And I know, of course, that there are plenty of books out there about divorce, but I have yet to find one that is actually an enjoyable read. They all seem to be talking points for parents, which is necessary, but there also needs to be a story that children enjoy, take comfort from, and learn from. That’s what we tried to accomplish with “I Am Mixed”, and I think we succeeded. The book speaks to children in an educational way, but they also love to read it, and so do adults. The most common comment we hear is, “Why wasn’t this around when I was young?” That’s high praise, I think.

But a lot of the credit has to go to our team. We are very lucky to have the core team of Darrell, Joshua and master painter James C. Webster (Dusu) on this series in addition to a brilliant designer in Adrienne Sangastiano and dedicated educational director Megan Lewitin. The end product is stunning.

MT: Any titles that you are reading and really feeling right now?

SJ: I’m finally reading “Game of Thrones” – still on the first book and although I have seen all three seasons, I am really enjoying it. I would also recommend “Domovoi” by our Untamed artist, Peter Bergting. Dark Horse released the graphic novel and it is a beautiful ghost story told with an enchanting style that only Peter can bring. Peter also created “The Portent“, which was originally released by Image, but is now flying under Stranger Comics‘ banner. And if you want a good laugh, check out Stranger alum Eddie DeAngelini’s “Collectors” every Sunday on Facebook!

MT: Any advice for aspiring writers who want to create a comic and don’t have the artistic ability to do it alone?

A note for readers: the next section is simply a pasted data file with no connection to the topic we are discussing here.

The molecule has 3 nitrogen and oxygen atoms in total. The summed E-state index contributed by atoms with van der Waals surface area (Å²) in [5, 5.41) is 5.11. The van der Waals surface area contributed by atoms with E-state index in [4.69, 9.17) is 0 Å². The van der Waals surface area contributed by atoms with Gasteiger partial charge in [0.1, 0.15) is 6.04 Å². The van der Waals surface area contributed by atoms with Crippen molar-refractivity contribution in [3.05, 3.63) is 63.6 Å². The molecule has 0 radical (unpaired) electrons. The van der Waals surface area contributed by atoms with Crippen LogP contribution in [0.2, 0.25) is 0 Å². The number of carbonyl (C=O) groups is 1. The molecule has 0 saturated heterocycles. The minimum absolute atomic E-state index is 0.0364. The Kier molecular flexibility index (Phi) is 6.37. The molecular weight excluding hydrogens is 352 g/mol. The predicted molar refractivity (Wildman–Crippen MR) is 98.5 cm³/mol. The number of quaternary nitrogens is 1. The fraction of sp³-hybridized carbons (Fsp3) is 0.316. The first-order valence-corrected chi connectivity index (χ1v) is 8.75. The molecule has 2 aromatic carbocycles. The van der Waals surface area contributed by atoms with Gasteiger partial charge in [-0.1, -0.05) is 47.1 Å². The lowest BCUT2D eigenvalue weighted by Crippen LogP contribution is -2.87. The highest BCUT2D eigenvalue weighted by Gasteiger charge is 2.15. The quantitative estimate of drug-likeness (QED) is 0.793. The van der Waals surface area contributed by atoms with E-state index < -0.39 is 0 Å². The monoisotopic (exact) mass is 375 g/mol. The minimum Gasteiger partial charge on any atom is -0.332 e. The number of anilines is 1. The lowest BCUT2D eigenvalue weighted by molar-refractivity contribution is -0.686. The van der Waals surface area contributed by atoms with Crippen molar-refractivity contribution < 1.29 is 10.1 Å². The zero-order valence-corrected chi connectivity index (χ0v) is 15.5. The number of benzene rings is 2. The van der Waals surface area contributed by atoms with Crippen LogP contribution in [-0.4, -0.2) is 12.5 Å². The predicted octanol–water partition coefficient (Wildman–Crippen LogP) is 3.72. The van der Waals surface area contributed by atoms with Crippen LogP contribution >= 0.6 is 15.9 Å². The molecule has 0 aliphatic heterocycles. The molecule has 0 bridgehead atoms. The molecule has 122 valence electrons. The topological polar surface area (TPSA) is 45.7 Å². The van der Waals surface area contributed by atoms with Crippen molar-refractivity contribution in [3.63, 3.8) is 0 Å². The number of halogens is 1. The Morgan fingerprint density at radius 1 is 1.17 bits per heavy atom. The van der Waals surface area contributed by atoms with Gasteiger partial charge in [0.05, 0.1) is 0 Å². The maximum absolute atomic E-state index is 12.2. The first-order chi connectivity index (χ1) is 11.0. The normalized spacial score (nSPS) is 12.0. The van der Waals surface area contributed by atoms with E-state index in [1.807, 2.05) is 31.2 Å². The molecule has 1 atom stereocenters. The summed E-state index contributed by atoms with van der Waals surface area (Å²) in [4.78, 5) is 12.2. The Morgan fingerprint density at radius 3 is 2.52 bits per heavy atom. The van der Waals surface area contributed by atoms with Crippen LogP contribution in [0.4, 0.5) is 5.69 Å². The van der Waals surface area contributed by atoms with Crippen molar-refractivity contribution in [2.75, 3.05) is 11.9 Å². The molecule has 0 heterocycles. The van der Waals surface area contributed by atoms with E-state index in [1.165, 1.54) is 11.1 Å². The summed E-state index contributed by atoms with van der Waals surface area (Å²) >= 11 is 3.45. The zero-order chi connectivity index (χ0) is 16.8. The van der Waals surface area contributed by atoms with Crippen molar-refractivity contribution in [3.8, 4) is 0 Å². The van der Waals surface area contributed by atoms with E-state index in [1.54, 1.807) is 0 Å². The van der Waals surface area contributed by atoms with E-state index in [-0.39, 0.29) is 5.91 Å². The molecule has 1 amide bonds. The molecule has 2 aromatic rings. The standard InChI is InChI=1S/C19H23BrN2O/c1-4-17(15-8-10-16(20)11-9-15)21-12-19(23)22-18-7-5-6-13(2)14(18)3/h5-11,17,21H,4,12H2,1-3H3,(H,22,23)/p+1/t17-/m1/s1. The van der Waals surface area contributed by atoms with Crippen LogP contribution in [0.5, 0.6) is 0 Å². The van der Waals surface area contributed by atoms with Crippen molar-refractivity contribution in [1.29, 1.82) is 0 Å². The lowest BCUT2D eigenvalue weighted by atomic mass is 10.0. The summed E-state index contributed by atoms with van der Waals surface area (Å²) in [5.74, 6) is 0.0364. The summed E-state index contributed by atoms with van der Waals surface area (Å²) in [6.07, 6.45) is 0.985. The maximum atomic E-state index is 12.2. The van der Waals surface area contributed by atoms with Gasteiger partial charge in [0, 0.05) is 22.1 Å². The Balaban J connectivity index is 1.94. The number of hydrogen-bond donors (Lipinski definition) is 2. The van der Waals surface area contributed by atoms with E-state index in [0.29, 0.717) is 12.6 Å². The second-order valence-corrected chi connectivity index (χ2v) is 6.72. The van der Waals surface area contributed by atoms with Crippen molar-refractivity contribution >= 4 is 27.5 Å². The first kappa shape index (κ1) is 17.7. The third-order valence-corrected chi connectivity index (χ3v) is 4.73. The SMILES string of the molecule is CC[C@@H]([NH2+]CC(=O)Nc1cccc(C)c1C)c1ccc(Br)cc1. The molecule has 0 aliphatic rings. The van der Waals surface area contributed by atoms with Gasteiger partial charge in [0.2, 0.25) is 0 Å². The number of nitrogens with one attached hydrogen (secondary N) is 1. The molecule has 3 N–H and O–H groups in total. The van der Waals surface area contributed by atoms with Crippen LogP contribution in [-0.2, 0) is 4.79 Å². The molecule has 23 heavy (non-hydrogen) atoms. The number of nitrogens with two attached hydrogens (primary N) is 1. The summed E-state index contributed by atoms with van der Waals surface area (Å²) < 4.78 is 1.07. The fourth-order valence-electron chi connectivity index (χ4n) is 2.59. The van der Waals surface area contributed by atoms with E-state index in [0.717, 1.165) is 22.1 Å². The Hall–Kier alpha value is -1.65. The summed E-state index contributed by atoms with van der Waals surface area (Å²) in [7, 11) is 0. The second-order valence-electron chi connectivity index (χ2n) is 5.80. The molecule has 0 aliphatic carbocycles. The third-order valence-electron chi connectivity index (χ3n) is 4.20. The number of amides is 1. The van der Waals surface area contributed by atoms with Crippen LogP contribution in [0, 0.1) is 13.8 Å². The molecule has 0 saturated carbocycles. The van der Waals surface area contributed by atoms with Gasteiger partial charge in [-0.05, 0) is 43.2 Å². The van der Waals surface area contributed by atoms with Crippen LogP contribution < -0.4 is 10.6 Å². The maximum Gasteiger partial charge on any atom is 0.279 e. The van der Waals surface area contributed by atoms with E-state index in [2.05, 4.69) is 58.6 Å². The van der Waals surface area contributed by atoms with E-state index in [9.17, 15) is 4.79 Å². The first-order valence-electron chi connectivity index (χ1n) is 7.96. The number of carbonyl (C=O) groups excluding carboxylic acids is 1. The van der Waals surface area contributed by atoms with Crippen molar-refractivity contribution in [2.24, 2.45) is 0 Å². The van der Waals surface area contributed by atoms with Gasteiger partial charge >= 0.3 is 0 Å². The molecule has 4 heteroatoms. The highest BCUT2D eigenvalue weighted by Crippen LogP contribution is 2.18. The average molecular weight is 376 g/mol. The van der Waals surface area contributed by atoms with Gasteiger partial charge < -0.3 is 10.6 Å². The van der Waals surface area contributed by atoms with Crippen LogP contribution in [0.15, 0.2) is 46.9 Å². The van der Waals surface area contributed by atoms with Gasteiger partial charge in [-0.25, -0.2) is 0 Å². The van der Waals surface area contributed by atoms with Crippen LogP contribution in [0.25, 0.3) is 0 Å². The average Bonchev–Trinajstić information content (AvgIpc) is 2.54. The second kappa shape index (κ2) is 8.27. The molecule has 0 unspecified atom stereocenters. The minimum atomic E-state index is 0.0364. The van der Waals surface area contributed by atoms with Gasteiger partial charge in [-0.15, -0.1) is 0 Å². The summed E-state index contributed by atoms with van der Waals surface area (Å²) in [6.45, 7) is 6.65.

SJ: For writers, I know it is very difficult, and perhaps a lot more than people realize. There is so much time, effort, and money that goes into the creation of a quality comic book. I think reading other comic scripts from some of the masters is a good way to learn how to format your stories for artists and editors, but remember that it is an evolving art form that has a few rules, as my editor likes to remind me, but those rules can be bent if you are smart and innovative. So as for the tale itself, do not get stuck “borrowing” from other comics. Step into other areas of life and the arts to find inspiration, and then create something uniquely your own. Also, it is quite a long process to have a comic completed, so have patience, and if you cannot find an equally inspired artist to illustrate your tale… save up. Certainly get feedback on your scripts before you move to the art form and be prepared to rewrite constantly. A good title also helps 😉

MT: Where can fans learn more about you, your work and Stranger Comics?

@strangercomics (Twitter)

MT: King Arthur or King Conan?

SJ: “Merlin, am I to be king?” No, I don’t know. I mean I love the hedonism of Conan, crushing enemies and hearing the lamentation of the women, but Arthur had Excalibur… okay, this is a harder decision that I originally thought. Arthur by day, Conan by night? This is actually a seriously deep question… I would fantasize about the roaming adventures of King Conan, but I aspire to be the good man that King Arthur aspires to be. That is a long journey, and the grail is always beyond reach.


Read More by Mark Turner